“I’m going,” he said, “to change my wife’s shirt in the village, and you keep the bear out of the sheep ...”

“If this is the case, go there in good health”, Milush agreed.

Milush was alone. He was watching the sheep. They were lying in a group and chewing the cud. Then he went back to the pen and exhausted fell asleep in the hay. At some time a loud noise awakened him. There was a slamming of the door and crack of boards. The dogs were barking. The sheep started moving up and bleating. Milush rose quickly, lit the lantern, grabbed the rifle and ran out. But what to see? Twenty sheep were lying. The door was broken. The thick wooden lock that closed the room was broken. ”Hold it, Percho!”, Milush shouted to the best dog. But when he turned, he saw it lying on the ground. The bear had not left it, either. The other sheep were frightened and ran away. Two days later, Tasho and he were searching for them and gathering them on the stones. They also found a sheep buried near the pen in an anthill. The same night a large, shaggy and old bear appeared in this place, but when it began to dig, Milush, who knew the cunning of this animal, waited for it and killed it.

Then he and Tasho brought it to the village and left it in the square for all the villagers to see it.

There was a great horo for holidays in this square, two or three rows of it, the end of which could not be seen. On such days, Milus used to go down to the village. He would put the big sheepskin hat on his head, he would get dressed in a new coat to his knees, and he would join the dance. His slender body, blue eyes and masculine features of the face made the girls blush as his eyes met them.

On such a holiday, Milush chose Sevda - a working and healthy village girl. Soon after, they had a wedding. Young was then, Milush, with hot blood. Nothing could keep him at home when his sheep were grazing on Petlyov chukal. One day he took his bag and headed for Nevrokop to order the sheep bells the way he wanted them. After a week he returned with a dozen. But what sheep bells they were! Nearly four kilos one of them, and their outside was painted. If you swing them, they sing like church bells...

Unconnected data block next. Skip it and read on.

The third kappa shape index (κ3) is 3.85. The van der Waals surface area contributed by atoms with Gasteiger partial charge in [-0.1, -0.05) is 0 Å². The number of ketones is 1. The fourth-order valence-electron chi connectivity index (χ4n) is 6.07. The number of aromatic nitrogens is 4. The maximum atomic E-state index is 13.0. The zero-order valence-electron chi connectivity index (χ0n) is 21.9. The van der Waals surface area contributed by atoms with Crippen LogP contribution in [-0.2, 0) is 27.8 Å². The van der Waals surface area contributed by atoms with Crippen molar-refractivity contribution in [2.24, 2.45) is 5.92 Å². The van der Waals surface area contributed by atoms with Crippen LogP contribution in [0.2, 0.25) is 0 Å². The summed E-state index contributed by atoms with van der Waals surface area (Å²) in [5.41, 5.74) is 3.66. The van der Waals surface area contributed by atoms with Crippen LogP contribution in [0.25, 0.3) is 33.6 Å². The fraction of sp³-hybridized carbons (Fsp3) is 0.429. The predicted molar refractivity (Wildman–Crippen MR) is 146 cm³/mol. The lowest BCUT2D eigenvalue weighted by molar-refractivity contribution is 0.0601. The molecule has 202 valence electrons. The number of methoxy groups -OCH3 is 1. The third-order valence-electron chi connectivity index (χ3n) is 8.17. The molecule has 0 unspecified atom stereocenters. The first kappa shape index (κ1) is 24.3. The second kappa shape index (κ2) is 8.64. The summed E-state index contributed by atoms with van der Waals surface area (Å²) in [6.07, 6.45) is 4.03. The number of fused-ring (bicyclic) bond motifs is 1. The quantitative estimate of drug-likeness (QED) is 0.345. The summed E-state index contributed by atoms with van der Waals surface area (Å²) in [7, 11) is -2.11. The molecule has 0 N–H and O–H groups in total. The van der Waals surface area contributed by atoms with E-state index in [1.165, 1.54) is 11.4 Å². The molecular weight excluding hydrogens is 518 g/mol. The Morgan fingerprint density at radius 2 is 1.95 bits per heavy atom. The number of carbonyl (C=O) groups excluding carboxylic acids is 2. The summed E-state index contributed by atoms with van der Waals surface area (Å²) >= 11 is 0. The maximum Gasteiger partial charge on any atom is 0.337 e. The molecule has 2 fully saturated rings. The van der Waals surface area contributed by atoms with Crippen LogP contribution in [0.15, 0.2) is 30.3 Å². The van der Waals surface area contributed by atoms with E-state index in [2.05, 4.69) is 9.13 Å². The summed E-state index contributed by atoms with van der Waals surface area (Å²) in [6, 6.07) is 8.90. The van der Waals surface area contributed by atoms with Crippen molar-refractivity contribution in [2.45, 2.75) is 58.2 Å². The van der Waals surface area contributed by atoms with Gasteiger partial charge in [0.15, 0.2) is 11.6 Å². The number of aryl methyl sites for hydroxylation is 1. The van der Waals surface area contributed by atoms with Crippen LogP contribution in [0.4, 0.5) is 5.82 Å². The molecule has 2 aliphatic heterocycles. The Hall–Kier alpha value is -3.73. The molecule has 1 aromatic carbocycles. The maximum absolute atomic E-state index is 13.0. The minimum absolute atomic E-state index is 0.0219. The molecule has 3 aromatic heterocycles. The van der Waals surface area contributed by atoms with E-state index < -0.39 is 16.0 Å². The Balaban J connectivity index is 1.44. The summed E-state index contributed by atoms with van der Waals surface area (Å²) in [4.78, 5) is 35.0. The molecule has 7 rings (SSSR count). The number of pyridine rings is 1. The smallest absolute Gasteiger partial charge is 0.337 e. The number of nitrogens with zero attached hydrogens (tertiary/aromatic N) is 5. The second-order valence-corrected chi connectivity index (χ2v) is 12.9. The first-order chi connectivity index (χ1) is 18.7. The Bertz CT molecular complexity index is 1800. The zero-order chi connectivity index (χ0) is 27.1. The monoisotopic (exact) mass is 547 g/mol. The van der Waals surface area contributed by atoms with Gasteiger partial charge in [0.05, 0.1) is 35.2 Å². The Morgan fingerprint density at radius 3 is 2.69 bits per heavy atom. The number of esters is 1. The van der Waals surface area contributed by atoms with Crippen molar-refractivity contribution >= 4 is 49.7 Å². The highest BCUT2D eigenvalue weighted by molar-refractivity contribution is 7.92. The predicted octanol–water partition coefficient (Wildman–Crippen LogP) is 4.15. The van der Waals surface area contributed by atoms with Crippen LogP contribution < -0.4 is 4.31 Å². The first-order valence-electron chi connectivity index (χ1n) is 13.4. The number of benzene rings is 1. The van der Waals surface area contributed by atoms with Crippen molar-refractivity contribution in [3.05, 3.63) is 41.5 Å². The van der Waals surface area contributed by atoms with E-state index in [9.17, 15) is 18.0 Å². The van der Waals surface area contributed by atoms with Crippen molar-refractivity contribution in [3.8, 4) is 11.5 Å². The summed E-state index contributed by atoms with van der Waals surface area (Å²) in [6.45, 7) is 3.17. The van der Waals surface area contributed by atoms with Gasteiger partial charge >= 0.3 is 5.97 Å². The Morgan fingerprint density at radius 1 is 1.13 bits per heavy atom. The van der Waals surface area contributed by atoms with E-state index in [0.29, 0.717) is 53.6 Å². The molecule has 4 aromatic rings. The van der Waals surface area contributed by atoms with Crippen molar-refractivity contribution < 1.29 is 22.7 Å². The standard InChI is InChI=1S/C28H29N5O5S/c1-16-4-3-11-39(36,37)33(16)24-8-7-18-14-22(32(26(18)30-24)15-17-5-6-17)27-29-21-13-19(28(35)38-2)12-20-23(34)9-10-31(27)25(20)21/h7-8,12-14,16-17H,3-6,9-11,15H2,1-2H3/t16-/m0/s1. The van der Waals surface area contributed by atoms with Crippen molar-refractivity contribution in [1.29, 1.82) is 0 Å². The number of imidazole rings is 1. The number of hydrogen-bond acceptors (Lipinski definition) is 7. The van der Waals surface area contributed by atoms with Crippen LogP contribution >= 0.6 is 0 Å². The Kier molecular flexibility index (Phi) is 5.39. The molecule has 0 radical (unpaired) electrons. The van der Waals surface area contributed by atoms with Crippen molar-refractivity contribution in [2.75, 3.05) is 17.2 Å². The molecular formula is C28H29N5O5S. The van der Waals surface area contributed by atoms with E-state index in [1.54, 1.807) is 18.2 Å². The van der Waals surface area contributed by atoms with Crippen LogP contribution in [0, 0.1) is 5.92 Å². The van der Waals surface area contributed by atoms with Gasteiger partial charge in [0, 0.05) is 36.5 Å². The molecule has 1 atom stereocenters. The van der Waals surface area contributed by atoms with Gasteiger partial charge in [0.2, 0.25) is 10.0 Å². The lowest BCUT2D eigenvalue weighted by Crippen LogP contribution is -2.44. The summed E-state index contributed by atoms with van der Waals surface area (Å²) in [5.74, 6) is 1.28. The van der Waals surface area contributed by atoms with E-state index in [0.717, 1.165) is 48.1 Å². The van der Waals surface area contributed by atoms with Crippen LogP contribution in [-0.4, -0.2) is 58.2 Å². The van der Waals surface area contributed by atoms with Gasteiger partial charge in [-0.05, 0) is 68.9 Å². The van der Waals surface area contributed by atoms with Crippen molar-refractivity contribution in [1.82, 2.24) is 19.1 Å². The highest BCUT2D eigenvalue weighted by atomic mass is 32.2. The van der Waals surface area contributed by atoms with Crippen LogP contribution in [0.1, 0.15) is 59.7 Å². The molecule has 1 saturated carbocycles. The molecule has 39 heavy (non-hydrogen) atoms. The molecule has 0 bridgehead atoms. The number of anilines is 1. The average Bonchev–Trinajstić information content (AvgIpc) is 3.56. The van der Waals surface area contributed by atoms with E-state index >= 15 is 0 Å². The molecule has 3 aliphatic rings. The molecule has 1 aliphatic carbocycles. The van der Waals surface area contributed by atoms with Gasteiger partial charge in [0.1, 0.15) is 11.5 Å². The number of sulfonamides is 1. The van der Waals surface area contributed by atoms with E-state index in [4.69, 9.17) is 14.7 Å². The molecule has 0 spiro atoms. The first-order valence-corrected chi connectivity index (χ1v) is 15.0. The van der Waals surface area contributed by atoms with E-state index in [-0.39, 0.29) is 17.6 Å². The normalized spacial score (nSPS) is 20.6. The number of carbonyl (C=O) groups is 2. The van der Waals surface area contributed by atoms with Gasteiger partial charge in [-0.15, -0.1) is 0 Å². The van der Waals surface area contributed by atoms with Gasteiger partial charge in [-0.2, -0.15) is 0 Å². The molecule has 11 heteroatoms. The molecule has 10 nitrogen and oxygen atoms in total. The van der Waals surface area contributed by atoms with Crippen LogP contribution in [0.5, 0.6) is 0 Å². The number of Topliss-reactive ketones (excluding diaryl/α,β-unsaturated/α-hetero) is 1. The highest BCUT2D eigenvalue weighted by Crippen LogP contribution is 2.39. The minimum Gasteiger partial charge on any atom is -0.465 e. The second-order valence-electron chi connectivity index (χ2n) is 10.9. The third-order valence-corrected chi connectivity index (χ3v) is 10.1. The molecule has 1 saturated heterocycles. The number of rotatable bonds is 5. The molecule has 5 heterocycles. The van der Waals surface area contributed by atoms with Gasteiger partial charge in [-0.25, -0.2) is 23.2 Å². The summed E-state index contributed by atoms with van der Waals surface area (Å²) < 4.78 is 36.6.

An acute pain like a knife pierced his chest again. In front of Milush’s eyes, the sheep bells were swinging, the pines were swinging, the whole earth was swinging.

Sevda, a young woman looking older with crying black eyes and her hair in plaits reaching her waist, stepped into the room. She stepped timidly not to bother her ill husband. She put some wood in the fire and approached Milush. Sevda threw back the fleecy rug and touched with her cold fingers his forehead. The sick man stopped talking in his sleep. He opened his eyes and looked at her.

“You should eat a little, Milush,” she said quietly, barely hiding her tears.